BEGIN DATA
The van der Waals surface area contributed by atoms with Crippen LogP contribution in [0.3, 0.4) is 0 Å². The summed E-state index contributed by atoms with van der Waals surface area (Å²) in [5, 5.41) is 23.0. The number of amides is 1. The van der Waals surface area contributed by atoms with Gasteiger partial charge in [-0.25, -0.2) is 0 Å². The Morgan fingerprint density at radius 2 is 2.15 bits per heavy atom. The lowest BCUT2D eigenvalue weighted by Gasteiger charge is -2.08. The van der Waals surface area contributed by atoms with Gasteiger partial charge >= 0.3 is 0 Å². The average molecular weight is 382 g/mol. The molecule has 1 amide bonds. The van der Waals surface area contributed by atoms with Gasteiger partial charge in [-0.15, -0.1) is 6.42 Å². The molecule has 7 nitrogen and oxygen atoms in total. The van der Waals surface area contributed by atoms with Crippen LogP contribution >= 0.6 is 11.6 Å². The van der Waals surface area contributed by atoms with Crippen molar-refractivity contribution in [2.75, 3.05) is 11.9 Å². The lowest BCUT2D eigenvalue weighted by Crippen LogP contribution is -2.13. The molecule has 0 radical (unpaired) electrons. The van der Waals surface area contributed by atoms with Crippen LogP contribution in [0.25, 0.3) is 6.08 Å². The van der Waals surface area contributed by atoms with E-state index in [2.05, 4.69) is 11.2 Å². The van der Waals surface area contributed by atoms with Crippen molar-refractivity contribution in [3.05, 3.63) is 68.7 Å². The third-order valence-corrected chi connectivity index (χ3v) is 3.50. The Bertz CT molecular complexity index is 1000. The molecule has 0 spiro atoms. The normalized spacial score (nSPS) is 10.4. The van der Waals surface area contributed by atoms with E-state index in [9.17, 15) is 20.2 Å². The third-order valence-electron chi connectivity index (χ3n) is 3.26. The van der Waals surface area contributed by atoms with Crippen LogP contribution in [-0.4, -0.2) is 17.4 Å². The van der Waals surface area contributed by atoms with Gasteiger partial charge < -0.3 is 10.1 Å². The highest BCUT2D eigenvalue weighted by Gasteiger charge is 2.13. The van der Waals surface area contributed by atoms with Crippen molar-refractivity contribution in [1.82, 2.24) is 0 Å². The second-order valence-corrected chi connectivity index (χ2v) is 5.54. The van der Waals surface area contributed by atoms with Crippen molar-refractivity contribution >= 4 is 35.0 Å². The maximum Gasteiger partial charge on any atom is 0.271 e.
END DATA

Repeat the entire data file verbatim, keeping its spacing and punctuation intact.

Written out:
The van der Waals surface area contributed by atoms with Crippen LogP contribution in [0.3, 0.4) is 0 Å². The summed E-state index contributed by atoms with van der Waals surface area (Å²) in [5, 5.41) is 23.0. The number of amides is 1. The van der Waals surface area contributed by atoms with Gasteiger partial charge in [-0.25, -0.2) is 0 Å². The Morgan fingerprint density at radius 2 is 2.15 bits per heavy atom. The lowest BCUT2D eigenvalue weighted by Gasteiger charge is -2.08. The van der Waals surface area contributed by atoms with Gasteiger partial charge >= 0.3 is 0 Å². The average molecular weight is 382 g/mol. The molecule has 1 amide bonds. The van der Waals surface area contributed by atoms with Gasteiger partial charge in [-0.15, -0.1) is 6.42 Å². The molecule has 7 nitrogen and oxygen atoms in total. The van der Waals surface area contributed by atoms with Crippen LogP contribution >= 0.6 is 11.6 Å². The van der Waals surface area contributed by atoms with Crippen molar-refractivity contribution in [2.75, 3.05) is 11.9 Å². The lowest BCUT2D eigenvalue weighted by Crippen LogP contribution is -2.13. The molecule has 0 radical (unpaired) electrons. The van der Waals surface area contributed by atoms with Crippen LogP contribution in [0.25, 0.3) is 6.08 Å². The van der Waals surface area contributed by atoms with E-state index in [2.05, 4.69) is 11.2 Å². The van der Waals surface area contributed by atoms with Crippen molar-refractivity contribution in [3.05, 3.63) is 68.7 Å². The third-order valence-corrected chi connectivity index (χ3v) is 3.50. The Bertz CT molecular complexity index is 1000. The molecule has 0 spiro atoms. The normalized spacial score (nSPS) is 10.4. The van der Waals surface area contributed by atoms with E-state index in [9.17, 15) is 20.2 Å². The third-order valence-electron chi connectivity index (χ3n) is 3.26. The van der Waals surface area contributed by atoms with Crippen LogP contribution in [-0.4, -0.2) is 17.4 Å². The van der Waals surface area contributed by atoms with Gasteiger partial charge < -0.3 is 10.1 Å². The highest BCUT2D eigenvalue weighted by Gasteiger charge is 2.13. The van der Waals surface area contributed by atoms with Crippen molar-refractivity contribution in [1.82, 2.24) is 0 Å². The second-order valence-corrected chi connectivity index (χ2v) is 5.54. The van der Waals surface area contributed by atoms with Crippen molar-refractivity contribution >= 4 is 35.0 Å². The maximum Gasteiger partial charge on any atom is 0.271 e.